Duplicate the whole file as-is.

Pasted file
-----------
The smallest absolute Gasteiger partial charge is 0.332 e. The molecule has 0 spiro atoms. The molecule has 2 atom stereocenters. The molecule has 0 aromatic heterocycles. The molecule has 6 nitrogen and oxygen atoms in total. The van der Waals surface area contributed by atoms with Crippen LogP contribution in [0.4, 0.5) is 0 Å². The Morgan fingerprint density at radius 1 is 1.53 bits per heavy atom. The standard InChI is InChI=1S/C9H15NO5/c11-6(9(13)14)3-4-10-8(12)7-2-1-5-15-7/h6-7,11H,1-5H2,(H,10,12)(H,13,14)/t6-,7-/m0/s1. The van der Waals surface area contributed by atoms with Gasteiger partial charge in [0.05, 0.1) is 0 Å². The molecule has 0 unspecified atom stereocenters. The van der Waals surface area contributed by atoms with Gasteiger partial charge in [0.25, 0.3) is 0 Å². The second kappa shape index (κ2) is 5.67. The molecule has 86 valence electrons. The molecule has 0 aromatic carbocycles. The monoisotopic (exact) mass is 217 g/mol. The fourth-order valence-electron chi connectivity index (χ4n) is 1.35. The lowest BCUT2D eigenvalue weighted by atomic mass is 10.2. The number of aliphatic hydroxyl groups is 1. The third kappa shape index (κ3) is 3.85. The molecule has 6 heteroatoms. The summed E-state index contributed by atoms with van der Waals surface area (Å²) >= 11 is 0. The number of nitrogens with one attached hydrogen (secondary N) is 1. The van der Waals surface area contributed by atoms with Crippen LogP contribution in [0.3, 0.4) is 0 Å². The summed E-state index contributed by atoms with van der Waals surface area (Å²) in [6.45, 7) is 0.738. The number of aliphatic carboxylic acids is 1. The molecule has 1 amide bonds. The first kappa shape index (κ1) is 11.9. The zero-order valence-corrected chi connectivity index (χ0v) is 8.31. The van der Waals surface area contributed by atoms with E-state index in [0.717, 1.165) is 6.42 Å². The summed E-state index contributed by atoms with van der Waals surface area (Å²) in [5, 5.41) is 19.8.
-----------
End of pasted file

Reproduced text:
The smallest absolute Gasteiger partial charge is 0.332 e. The molecule has 0 spiro atoms. The molecule has 2 atom stereocenters. The molecule has 0 aromatic heterocycles. The molecule has 6 nitrogen and oxygen atoms in total. The van der Waals surface area contributed by atoms with Crippen LogP contribution in [0.4, 0.5) is 0 Å². The Morgan fingerprint density at radius 1 is 1.53 bits per heavy atom. The standard InChI is InChI=1S/C9H15NO5/c11-6(9(13)14)3-4-10-8(12)7-2-1-5-15-7/h6-7,11H,1-5H2,(H,10,12)(H,13,14)/t6-,7-/m0/s1. The van der Waals surface area contributed by atoms with Gasteiger partial charge in [0.05, 0.1) is 0 Å². The molecule has 0 unspecified atom stereocenters. The van der Waals surface area contributed by atoms with Gasteiger partial charge in [0.25, 0.3) is 0 Å². The second kappa shape index (κ2) is 5.67. The molecule has 86 valence electrons. The molecule has 0 aromatic carbocycles. The monoisotopic (exact) mass is 217 g/mol. The fourth-order valence-electron chi connectivity index (χ4n) is 1.35. The lowest BCUT2D eigenvalue weighted by atomic mass is 10.2. The number of aliphatic hydroxyl groups is 1. The third kappa shape index (κ3) is 3.85. The molecule has 6 heteroatoms. The summed E-state index contributed by atoms with van der Waals surface area (Å²) >= 11 is 0. The number of nitrogens with one attached hydrogen (secondary N) is 1. The van der Waals surface area contributed by atoms with Crippen LogP contribution in [0.3, 0.4) is 0 Å². The summed E-state index contributed by atoms with van der Waals surface area (Å²) in [6.45, 7) is 0.738. The number of aliphatic carboxylic acids is 1. The molecule has 1 amide bonds. The first kappa shape index (κ1) is 11.9. The zero-order valence-corrected chi connectivity index (χ0v) is 8.31. The van der Waals surface area contributed by atoms with E-state index in [0.717, 1.165) is 6.42 Å². The summed E-state index contributed by atoms with van der Waals surface area (Å²) in [5, 5.41) is 19.8.